Volume 13 - Issue 06
June 2015
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Right answer on your 1st attempt
3 Points
Right answer on your 2nd attempt
2 Points
Right answer on your 3rd attempt
1 Point

Part 01 || Part 02 || Part 03


In 1964-65, amidst touring the length and breadth of Andhra Pradesh and establishing the ashram in Brindavan, Bangalore, Bhagawan continued to take the pen and out came the glorious Stream of Divine Gospel – the Gita Vahini.

“The Gita is a text for spiritual practitioners, for it emphasises Sadhana, and spiritual attitudes, more than anything else. Every chapter lays down means and methods of reaching the goal of peace and harmony.... The Gita is as a boat, which takes man across from the self-imposed state of bondage to the freedom which is his nature. He is taken from darkness to light, from lustrelessness to splendour,” Swami wrote in his first article in this series which was published in Sanathana Sarathi, the ashram's magazine.

When it was compiled later into a book by Prof. Kasturi, in his introductory piece he urged all devotees to 'listen to these words with as much care and concentration as Arjuna had, even in the turmoil of a battle field, so that we too will declare when the book nears its final pages, "My delusion is dissolved; I have become aware of my reality, which is God."'

The Parthasarathi of yore in the present age as Sai Sanathana Sarathi retold the essence of the Gita in a manner and in the language best suited for the modern man. “This Gita Vahini is the same stream, refreshing and re-vitalising, brought by the same divine restorer to revivify man caught in the mesh of modern dialectics, in the pride of modern science, in the cynical scorn of modern superficiality. The teaching here set forth will comfort, console, and confer strength and faith,” Prof. Kasturi writes.

We in Radio Sai think that in this year of Bhagawan's 90th Birthday it would be an apt sadhana for all of us to revisit this timeless Song Celestial as directly told by the Timeless One Himself. This will definitely help us to find more peace within ourselves and in the world around us. Thus we have a Quiz on Gita Vahini which will continue as a serial through this year published on the website on the second week of every month. Do use this opportunity to dwell on the illuminating ideas that this sacred scripture grants to us so candidly and convincingly.

01. In Chapter 11 of The Gita Vahini, Swami continues to reveal how much Lord Krishna graced Arjuna by bestowing him with great wisdom for his spiritual growth:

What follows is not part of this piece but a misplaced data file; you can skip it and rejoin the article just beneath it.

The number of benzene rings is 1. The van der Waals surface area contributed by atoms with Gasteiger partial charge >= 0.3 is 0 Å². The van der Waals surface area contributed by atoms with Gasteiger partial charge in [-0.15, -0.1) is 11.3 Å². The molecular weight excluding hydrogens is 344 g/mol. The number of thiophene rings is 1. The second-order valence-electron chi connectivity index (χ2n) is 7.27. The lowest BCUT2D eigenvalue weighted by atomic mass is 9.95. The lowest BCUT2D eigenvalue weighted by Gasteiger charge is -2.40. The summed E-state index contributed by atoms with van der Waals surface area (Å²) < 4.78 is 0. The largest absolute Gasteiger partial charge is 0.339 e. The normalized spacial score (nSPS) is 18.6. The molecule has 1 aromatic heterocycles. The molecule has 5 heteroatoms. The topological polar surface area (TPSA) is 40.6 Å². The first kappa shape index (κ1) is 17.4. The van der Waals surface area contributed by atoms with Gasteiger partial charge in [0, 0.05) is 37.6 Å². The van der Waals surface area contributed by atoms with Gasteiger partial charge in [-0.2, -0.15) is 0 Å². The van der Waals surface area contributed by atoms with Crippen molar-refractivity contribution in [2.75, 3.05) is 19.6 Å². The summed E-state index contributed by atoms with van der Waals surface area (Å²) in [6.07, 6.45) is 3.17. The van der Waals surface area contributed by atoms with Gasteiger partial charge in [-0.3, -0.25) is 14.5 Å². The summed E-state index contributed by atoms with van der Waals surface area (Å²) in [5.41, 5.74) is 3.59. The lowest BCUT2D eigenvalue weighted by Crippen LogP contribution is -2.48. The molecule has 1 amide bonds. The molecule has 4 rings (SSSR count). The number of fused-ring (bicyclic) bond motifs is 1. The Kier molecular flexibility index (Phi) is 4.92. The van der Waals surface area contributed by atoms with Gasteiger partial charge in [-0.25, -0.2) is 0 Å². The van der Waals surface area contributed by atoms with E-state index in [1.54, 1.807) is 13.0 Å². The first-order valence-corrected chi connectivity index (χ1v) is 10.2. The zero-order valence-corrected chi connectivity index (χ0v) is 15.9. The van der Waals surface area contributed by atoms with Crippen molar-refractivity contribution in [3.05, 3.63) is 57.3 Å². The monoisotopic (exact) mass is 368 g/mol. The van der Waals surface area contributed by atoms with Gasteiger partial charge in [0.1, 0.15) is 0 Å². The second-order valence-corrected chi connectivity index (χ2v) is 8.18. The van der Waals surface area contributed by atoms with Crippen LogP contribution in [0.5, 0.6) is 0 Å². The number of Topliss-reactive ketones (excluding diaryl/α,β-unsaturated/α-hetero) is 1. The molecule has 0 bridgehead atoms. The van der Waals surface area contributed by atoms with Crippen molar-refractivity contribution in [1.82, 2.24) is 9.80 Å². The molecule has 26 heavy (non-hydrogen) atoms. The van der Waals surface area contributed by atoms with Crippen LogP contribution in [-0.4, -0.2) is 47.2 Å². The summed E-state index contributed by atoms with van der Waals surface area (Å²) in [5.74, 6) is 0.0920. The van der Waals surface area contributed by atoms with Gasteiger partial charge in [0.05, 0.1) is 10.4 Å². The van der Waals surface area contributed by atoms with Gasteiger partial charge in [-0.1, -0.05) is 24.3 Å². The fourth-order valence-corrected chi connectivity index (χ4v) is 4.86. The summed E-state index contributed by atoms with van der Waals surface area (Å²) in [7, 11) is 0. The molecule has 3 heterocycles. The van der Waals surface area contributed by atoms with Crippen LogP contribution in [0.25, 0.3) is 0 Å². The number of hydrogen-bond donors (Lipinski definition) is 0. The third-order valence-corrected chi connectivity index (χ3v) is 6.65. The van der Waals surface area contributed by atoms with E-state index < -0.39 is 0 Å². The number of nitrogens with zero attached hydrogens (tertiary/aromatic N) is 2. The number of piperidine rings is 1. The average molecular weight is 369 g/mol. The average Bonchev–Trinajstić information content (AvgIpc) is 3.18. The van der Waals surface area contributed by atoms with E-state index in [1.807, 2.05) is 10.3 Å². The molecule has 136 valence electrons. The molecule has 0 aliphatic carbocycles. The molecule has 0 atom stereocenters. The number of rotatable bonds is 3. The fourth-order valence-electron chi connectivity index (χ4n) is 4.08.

“The Lord, who is the embodiment of love, realized the sincerity of the disciple, estimated his attainments, and then detailed to him the benefits and glory of Atmic wisdom. ‘Kauntheya,’ He said, ‘By means of wisdom you can see all beings in yourself and in Me. Then, duality and the consequent delusion will disappear, as darkness disperses before the rising sun.

“‘Arjuna, I know well your past and the background of your birth. Yours is no ordinary birth; you are born with divine accomplishments and heritage. I alone am aware of it, no one else. Since you are unaware of it, you are now condemning yourself as a sinner who kills kith and kin, teachers and elders!

“‘Even if you have sinned, are not sinners saved? Repentance is enough to transmute sin into sanctity. The Lord graciously accepts contrition and pours His blessings. The thief Rathnakara, who was engaged in acts of sin until the moment when wisdom dawned, became a saint through repentance. Didn’t he become the sage Valmiki? His story is proof of the value of contrition. You may ask whether it is enough to be free from the effects of sin. Shouldn’t the effects of virtuous deeds also be given up? Why, one has the freedom to give up merits of such deeds, although one may not have equal freedom to give up the demerit of evil deeds. The roaring forest fire reduces to ashes everything in its way; so too, the mighty conflagration of wisdom will consume and destroy all sin and all good consequences.”

Lord Krishna then asserted: “To acquire this sacred spiritual wisdom, one thing is essential: Faith (sraddha) - steady faith in the scriptures, in the teachers, and in the acquisition of wisdom. Without _____________ born of faith, no task, however tiny, can be accomplished.”

02. In Chapter 22 of The Gita Vahini, Swami elaborates on some essentialities for practicing devotion.

“Lord Krishna said to Arjuna: ‘Devotion and hate are as fire and water; they cannot dwell together. I love those who feel no difference between grief and joy, affection and dislike, good and bad. If hate, in whatever form, in howsoever slight a quantity, resides in the heart, that person cannot be a devotee. The devotee must be convinced that ‘all this is God (Vasudeva sarvam-idam)’. That is to say, one’s own Atma is everywhere and in everything; this truth must be realized, acted upon, and experienced. Hating another is hating oneself; scorning another is but scorning oneself; finding fault with another is finding fault with oneself,’ Krishna continued.

“Readers might be troubled by a doubt on this point. Can the mere absence of hatred or contempt of another endow one with the full consciousness of the truth of ‘all this is God’? No; the mere absence of hate, etc. cannot secure the ‘Dweller within’ and the bliss of recognizing Him. That will not win the grace of the Lord.

“The task of the farmer who cultivates the crop is a good example of this; if you pay attention to this, the truth will be known and doubts will vanish. Before sowing the seed on a plot of land, the farmer removes all the wild growth, the bush, the scrub, and the other small growths. But that is not enough to bring the harvest home. The plot has to be ploughed and partitioned, watered, and made ready for the sowing; then the sprouts have to be fostered and guarded into maturity until the crop ripens. Then it can be collected and garnered in the granary.